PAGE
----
Just wrapping up a World Bank consultancy some thirteen years ago, Amina, at the instance of my dynamic Professor Isaac Albert, hired me as a communication consultant for the Coalitions for Change (C4C), a DfID programme. Brainy but modest, Amina was extremely transparent in drawing up my contract terms, submitting fully to the genuine dictates of democracy. The contract turned out to be unprecedentedly rewarding for me, far outclassing the just concluded World Bank remuneration. Yet, the matronly but modest holder of a first-class degree would punctuate her intermittent directives to me with Egbon, to emphasise her politeness, even as she would never miss out on defining targets and deadlines.

My collaboration with Amina at C4C would remain a great treasure to me for life. What other callings could be greater than building lives? Even as young adults who we were driving the vision of C4C, we had the privilege of being resourced to reconstruct the dominant moral narratives of our dear country, Nigeria. In other words, as part of our mandate, we sought out competent youngsters, our change agents, just finishing the National Youth Service Corps (NYSC) scheme for suitable internship supported by C4C. The internship was not the regular version. Prior to the recruitment, which was completely free from influence, having been duly advertised with no visible suggestion of the sponsors, we identified likeable change champions from different sectors, including politics. After the successful ones had scaled through all the stages, the induction proper began. Remarkably, one of those invited to address the induction sessions was Chief Newton Jibunoh, the celebrated Sahara Desert adventurist. The internship scheme was to prepare the change agents to learn under those we designated as change champions so they could ultimately help rebuild the Nigerian society. Today, a good number of those so discovered and others have come of age and developed professionally. Not a few NGOs including the Centre for Democracy and Development (CDD), Civil Society Legislative Advocacy Centre (CISLAC) and a number of other development initiatives are beneficiaries of the C4C intervention.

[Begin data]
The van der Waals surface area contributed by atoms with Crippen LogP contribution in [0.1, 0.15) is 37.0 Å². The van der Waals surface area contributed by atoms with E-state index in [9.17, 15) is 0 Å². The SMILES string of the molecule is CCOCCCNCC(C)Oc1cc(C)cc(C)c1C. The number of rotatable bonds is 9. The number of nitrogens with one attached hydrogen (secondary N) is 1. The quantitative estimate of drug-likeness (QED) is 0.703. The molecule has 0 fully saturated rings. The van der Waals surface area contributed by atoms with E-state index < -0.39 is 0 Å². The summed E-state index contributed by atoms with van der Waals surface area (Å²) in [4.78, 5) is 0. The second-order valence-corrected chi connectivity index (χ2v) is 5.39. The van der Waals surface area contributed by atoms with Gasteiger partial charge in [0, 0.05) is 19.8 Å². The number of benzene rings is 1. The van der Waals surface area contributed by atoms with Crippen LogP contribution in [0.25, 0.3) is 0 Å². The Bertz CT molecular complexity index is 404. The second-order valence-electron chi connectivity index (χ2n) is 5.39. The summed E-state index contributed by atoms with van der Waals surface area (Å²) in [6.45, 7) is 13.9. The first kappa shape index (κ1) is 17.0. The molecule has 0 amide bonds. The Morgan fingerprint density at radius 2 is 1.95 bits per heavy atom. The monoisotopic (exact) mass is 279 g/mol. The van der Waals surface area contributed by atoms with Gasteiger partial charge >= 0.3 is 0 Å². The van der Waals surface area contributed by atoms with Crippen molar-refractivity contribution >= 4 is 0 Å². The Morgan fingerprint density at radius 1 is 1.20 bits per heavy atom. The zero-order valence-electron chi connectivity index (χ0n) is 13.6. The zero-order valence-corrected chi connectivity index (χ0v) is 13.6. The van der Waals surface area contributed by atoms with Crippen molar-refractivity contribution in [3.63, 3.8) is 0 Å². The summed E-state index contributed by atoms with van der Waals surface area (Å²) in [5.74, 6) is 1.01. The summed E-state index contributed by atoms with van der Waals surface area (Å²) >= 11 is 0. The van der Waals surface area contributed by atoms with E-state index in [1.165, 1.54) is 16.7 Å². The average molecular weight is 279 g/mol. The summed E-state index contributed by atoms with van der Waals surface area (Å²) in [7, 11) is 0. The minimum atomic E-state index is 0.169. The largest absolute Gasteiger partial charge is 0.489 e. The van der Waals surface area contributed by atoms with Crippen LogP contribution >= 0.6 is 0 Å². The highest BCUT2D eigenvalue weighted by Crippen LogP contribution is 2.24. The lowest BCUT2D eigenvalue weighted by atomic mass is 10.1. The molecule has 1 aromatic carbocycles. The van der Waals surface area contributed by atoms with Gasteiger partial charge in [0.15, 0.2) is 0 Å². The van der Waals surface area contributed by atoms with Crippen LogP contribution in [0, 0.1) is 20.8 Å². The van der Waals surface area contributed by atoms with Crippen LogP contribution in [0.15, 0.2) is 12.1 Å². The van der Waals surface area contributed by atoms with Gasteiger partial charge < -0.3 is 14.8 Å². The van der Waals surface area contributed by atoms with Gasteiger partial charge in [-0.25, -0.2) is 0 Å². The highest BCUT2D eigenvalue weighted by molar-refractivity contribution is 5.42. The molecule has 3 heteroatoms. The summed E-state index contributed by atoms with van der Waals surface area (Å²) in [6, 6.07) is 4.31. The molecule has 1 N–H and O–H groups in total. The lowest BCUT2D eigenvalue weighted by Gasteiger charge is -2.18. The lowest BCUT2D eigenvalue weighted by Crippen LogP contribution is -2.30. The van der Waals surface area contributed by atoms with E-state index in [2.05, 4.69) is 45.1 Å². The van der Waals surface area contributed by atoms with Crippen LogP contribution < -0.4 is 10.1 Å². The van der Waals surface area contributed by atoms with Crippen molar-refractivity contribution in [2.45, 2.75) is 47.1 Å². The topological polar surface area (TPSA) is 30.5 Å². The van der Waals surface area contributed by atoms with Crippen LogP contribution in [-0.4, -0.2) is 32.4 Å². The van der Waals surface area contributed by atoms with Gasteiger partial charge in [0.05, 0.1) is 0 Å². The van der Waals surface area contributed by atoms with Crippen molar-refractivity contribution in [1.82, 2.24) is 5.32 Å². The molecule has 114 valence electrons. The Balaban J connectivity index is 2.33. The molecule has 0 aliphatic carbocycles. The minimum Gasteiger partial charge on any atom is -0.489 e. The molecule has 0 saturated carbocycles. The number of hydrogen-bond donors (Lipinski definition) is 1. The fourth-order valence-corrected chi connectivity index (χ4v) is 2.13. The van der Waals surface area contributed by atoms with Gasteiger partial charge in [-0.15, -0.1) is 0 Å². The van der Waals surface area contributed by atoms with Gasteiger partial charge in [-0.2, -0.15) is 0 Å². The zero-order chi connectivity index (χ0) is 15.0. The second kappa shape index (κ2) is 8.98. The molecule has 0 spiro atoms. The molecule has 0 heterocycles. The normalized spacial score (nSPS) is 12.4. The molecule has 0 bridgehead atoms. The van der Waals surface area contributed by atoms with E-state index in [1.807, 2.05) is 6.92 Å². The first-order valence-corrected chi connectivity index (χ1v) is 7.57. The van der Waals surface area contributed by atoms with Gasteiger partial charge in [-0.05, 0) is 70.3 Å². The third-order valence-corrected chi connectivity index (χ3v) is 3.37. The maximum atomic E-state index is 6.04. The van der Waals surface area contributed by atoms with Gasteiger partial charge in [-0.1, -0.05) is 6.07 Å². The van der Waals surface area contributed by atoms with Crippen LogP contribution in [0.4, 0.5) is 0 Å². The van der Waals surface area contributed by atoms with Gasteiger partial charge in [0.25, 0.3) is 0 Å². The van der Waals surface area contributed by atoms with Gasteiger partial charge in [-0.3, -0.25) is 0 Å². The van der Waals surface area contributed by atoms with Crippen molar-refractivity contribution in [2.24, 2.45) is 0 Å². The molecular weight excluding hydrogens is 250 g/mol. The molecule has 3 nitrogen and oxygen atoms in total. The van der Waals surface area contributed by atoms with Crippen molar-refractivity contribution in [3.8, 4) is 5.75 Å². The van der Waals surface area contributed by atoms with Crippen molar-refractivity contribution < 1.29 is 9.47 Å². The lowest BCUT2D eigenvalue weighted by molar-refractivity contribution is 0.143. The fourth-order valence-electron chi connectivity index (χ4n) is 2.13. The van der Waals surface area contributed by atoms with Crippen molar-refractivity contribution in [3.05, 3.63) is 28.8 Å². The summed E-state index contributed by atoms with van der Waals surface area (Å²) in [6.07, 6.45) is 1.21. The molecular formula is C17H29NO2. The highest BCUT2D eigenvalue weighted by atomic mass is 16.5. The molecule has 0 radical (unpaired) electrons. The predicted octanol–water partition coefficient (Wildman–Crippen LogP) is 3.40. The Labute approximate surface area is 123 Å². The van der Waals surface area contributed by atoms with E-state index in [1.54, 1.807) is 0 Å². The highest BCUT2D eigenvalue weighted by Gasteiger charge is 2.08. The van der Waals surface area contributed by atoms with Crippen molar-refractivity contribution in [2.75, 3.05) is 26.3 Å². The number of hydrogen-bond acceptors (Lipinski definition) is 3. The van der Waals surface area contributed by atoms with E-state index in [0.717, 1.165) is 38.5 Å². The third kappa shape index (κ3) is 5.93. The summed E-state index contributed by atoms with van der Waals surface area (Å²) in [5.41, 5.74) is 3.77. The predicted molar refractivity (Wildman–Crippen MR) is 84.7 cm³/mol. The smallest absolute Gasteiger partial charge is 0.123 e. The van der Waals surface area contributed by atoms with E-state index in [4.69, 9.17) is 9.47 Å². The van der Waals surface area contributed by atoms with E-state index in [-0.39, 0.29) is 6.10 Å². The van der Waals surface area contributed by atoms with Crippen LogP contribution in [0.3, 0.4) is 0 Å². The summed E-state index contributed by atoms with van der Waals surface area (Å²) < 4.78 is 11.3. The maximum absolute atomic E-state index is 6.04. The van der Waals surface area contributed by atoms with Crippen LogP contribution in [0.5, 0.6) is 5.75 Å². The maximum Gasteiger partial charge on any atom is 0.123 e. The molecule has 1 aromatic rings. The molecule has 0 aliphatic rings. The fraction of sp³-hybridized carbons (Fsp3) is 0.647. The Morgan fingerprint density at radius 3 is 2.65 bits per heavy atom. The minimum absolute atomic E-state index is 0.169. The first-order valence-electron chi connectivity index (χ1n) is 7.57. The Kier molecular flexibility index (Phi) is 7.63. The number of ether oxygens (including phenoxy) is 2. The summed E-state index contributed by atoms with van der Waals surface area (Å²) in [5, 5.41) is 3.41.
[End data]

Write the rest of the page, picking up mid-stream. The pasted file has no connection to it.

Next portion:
At the instance of our C4C Queen Amina, I was the sole handler of the contents of the electronic communication channel of the programme. I did my best to endure the somewhat novel platform then. But by the time my contract was over, the electronic mailing system became a winning experiential asset for me. Pronto, the Professor Tunde Babawale-led Centre for Black and African Arts and Civilisation (CBAAC) signed me on as the agency’’s e-communication consultant.